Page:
Cavaliers Nation lost more than one member last week. Only hours before LeBron James lit out for Miami, former Cleveland center Melvin (the Dipper) Turpin, who had been suffering from diabetes, died from a self-inflicted gunshot wound at his home in Lexington, Ky., where he learned the game on the courts of Douglass Park's "Dirt Bowl" and starred in the pivot for Kentucky. He was 49.
This is an article from the July 19, 2010 issue
Despite its tragic end, Turpin's life seemed to be carried on an air of whimsy. After Turpin arrived on the Kentucky campus following a year at Fork Union (Va.) Military Academy, Wildcats coach Joe B. Hall was determined to keep Turpin's 6' 11" physique from waxing too convex. Hall assigned a student manager to round-the-clock supervisory duty over Turpin, whose weight was listed at 240. "How many times do I have to tell you?" Turpin famously upbraided a well-meaning undergrad who came bearing snacks. "You don't feed the Dipper!"
Turpin had a knack around the basket, shooting 59.1% over four collegiate seasons. Auburn's 6'4" Charles Barkley nonetheless had his number, impressing no one more than Turpin himself; with an admiring shake of his head the Dipper once likened the Round Mound to "a cartoon character."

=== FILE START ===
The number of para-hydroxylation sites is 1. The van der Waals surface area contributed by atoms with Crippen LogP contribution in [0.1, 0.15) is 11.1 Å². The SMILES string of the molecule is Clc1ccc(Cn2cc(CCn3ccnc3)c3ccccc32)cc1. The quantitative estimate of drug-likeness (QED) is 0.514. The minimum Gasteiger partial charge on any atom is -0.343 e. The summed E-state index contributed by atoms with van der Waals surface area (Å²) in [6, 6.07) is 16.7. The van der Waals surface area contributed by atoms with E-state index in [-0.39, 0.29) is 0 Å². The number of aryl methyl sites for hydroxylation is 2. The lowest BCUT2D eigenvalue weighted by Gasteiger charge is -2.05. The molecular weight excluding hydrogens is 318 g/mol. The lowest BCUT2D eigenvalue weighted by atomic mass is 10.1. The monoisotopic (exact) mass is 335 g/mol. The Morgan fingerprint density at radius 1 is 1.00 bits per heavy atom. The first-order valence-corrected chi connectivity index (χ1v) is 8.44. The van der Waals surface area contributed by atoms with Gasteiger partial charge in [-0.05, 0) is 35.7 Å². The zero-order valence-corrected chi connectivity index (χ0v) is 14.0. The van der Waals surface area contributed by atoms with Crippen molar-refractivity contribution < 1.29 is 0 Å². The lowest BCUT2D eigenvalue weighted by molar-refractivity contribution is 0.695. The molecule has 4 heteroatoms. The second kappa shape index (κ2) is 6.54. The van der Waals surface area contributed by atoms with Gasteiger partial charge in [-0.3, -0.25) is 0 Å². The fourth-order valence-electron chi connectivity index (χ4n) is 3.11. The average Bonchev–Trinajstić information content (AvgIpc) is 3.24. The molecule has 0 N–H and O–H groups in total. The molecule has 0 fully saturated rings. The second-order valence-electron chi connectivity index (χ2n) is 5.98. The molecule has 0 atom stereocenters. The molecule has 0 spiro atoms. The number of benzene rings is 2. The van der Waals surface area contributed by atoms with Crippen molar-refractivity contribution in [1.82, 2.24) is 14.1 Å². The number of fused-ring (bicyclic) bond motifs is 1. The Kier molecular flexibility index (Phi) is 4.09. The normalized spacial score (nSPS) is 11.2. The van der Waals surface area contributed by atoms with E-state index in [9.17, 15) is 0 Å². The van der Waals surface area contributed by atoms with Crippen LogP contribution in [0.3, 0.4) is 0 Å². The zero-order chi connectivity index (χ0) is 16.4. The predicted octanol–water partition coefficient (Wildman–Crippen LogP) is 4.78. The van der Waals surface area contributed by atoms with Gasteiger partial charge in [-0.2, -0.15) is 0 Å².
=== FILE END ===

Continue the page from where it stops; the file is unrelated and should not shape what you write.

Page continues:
Turpin played the foil to others beside Barkley. Patrick Ewing and Georgetown bested his 'Cats at the 1984 Final Four. Turpin went sixth that year in the NBA draft. In Cleveland coach Gene Littles assessed him tens of thousands of dollars in fines for poor conditioning. Turpin's pro career lasted five seasons. Even if his biggest foil might have been life post-NBA, Turpin seemed comfortable in his own ample skin, as drum major at Fork Union or, friends and family said, in his recent work as a security guard. As the Dipper told SI in 2004, there's a word for the notion that a big man must be thin: "Medieval."
SIGN OF THE APOCALYPSE
The Knicks' representative for a last-second appeal to free agent LeBron James: ruthlessly maligned former G.M. Isiah Thomas, who was fired by the club in April 2008.